Isobel Pooley’s exploits this year may not have made her a household name, yet the high jumper feels no frustration at missing out on the London Olympics after a promising debut senior season.

The 19-year-old came agonisingly close to the required Olympic qualification height, falling 2cm short, as she improved her outdoor personal best by 10cm from 1.80m to 1.90m.

But with wins in the BUCS Championship, McCain Championship Series and her first appearance at the European Championships representing Team GB, the Nottingham University student has had to re-examine and extend her ambitions.

“This year has definitely been the best of my life so far,” Pooley told RTN.

“I surpassed my own previous expectations and have had to re-assess my goals as I discovered the extent of my potential.

“I was gobsmacked to be on the Olympic short list and sat in the Olympic Preparation meetings feeling like I’d won the lottery.

“The London Games have benefitted me in so many ways that it’s impossible to feel negative about the events of this summer, even if maybe I could have jumped the 1.92m standard given the perfect conditions.”

Self-pity isn’t an emotion Pooley acknowledges and any mention of disappointment connected to not competing at a home Olympics is dismissed. It is a poignant characteristic, and one that exemplifies the considered approach she takes both personally and as an athlete.

However, the Aldershot, Farenham & District Athletics Club member offers a candid account of her battle to manage the sudden ascent. She said: “It was very exciting [coming so close to Olympic Qualification] but it also brought a lot of pressure and expectation, which I struggled to cope with at first.”

It is a tale that all athletes who navigate a period of rapid progress can associate with. For Pooley though, her training set-up and coach Fayyaz Ahmed, warmly known as Fuzz, have been instrumental in alleviating the stresses during her transformation.

“The training environment in Fuzz’s group is unlike anything I’d experienced before moving to Uni. As a trained actor, Fuzz is a great communicator and always keeps us clued into our sessions so that we really understand the principles behind our training.”

His unique background particularly helped during the BUCS Championships in May, hosted at the Olympic Stadium as the official dress rehearsal event. “The crowd were very noisy,” Pooley recalled. “But many of them hadn’t watched athletics before so didn’t really know when to clap and cheer, instead maintaining a constant disorganized buzz.

“Fuzz picked up on this and told me to ‘Take control of the crowd’. I stared at him blankly for a second, doubting that anyone, even Blanka Vlasic, could captivate the 46,000 people.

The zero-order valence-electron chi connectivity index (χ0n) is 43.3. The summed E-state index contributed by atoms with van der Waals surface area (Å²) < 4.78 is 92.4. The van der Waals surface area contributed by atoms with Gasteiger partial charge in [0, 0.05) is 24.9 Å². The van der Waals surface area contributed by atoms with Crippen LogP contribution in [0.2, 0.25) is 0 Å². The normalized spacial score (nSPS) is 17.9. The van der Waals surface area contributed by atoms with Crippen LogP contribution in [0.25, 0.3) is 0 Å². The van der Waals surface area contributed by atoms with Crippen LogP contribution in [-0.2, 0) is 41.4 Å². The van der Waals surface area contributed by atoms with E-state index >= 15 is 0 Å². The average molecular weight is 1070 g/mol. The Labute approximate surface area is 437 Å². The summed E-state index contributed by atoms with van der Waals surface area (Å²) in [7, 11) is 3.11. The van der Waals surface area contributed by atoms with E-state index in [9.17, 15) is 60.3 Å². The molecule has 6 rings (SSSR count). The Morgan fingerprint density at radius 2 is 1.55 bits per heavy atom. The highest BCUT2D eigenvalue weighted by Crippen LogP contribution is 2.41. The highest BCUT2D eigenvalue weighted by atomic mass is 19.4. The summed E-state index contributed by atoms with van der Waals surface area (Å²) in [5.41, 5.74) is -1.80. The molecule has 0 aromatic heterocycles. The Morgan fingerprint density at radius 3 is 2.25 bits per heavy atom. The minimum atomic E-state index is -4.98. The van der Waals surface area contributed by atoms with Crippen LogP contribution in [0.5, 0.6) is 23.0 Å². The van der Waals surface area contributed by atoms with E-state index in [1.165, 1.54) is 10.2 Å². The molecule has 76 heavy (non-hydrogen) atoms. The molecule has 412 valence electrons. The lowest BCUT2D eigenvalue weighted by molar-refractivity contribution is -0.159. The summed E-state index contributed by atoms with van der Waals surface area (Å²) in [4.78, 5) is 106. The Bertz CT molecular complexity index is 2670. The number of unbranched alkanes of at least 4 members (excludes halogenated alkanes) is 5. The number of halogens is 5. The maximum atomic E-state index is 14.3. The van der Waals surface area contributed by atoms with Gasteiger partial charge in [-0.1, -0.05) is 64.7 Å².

“However, determined to give it a go, I faced the main stand and put one finger to my lips. I brought my hands together to start the clap and by the third clap I turned to face the bar as the crowd gave me their full support for my final attempt at the record-breaking height. Though I didn’t clear the height, I will always remember those few surreal seconds and the rapturous applause.”

And it was performances like that, in intense conditions not experienced before, which confirmed to the UK Athletics officials that Pooley deserved selection for the World Class Performance Programme announced in late October.

“I was absolutely thrilled to be recognised as worthy of UKA funding,” she said. “As with any form of support/sponsorship, one of the most gratifying aspects – except maybe the financial assistance – is the real vote of confidence that comes with knowing that an organisation has faith in your ability and potential to succeed at the highest level.

“Such an endorsement, especially from UK athletics, is fantastic for confirming a sense of self-belief and a determination to fulfill your potential as an athlete.”

In a year of golden moments, Pooley remains self-assured; preferring to embrace the progression made rather than reflect on chances missed. “This has truly been a year of learning experiences for me and I am steadily finding my feet as a senior elite performer as opposed to an inexperienced junior athlete I was before,” she added.

“I have every confidence that opportunity will be waiting for me in Rio in 2016 by which time I will be older, wiser and ready to take on the world’s best.”

Reproduced from rememberthename.co.uk. Photo by Gary Mitchell.

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